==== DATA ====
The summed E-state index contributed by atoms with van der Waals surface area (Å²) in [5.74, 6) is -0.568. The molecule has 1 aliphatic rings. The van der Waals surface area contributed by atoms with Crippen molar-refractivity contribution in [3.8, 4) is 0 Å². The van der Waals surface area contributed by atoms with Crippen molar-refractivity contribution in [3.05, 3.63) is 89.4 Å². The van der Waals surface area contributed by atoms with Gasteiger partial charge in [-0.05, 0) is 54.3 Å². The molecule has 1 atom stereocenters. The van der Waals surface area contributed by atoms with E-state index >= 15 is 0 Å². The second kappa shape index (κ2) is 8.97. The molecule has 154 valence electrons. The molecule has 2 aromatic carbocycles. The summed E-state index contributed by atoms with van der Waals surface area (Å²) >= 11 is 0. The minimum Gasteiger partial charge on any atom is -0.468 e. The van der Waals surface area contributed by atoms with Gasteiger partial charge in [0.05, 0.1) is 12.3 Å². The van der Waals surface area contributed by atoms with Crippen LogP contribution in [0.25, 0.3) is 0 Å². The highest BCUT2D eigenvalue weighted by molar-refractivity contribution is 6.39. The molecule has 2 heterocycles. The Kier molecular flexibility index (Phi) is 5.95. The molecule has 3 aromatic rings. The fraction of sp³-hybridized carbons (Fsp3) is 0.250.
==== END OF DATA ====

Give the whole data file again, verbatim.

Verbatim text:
The summed E-state index contributed by atoms with van der Waals surface area (Å²) in [5.74, 6) is -0.568. The molecule has 1 aliphatic rings. The van der Waals surface area contributed by atoms with Crippen molar-refractivity contribution in [3.8, 4) is 0 Å². The van der Waals surface area contributed by atoms with Crippen molar-refractivity contribution in [3.05, 3.63) is 89.4 Å². The van der Waals surface area contributed by atoms with Gasteiger partial charge in [-0.05, 0) is 54.3 Å². The molecule has 1 atom stereocenters. The van der Waals surface area contributed by atoms with E-state index >= 15 is 0 Å². The second kappa shape index (κ2) is 8.97. The molecule has 154 valence electrons. The molecule has 2 aromatic carbocycles. The summed E-state index contributed by atoms with van der Waals surface area (Å²) >= 11 is 0. The minimum Gasteiger partial charge on any atom is -0.468 e. The van der Waals surface area contributed by atoms with Gasteiger partial charge in [0.05, 0.1) is 12.3 Å². The van der Waals surface area contributed by atoms with Crippen LogP contribution in [0.25, 0.3) is 0 Å². The highest BCUT2D eigenvalue weighted by molar-refractivity contribution is 6.39. The molecule has 2 heterocycles. The Kier molecular flexibility index (Phi) is 5.95. The molecule has 3 aromatic rings. The fraction of sp³-hybridized carbons (Fsp3) is 0.250.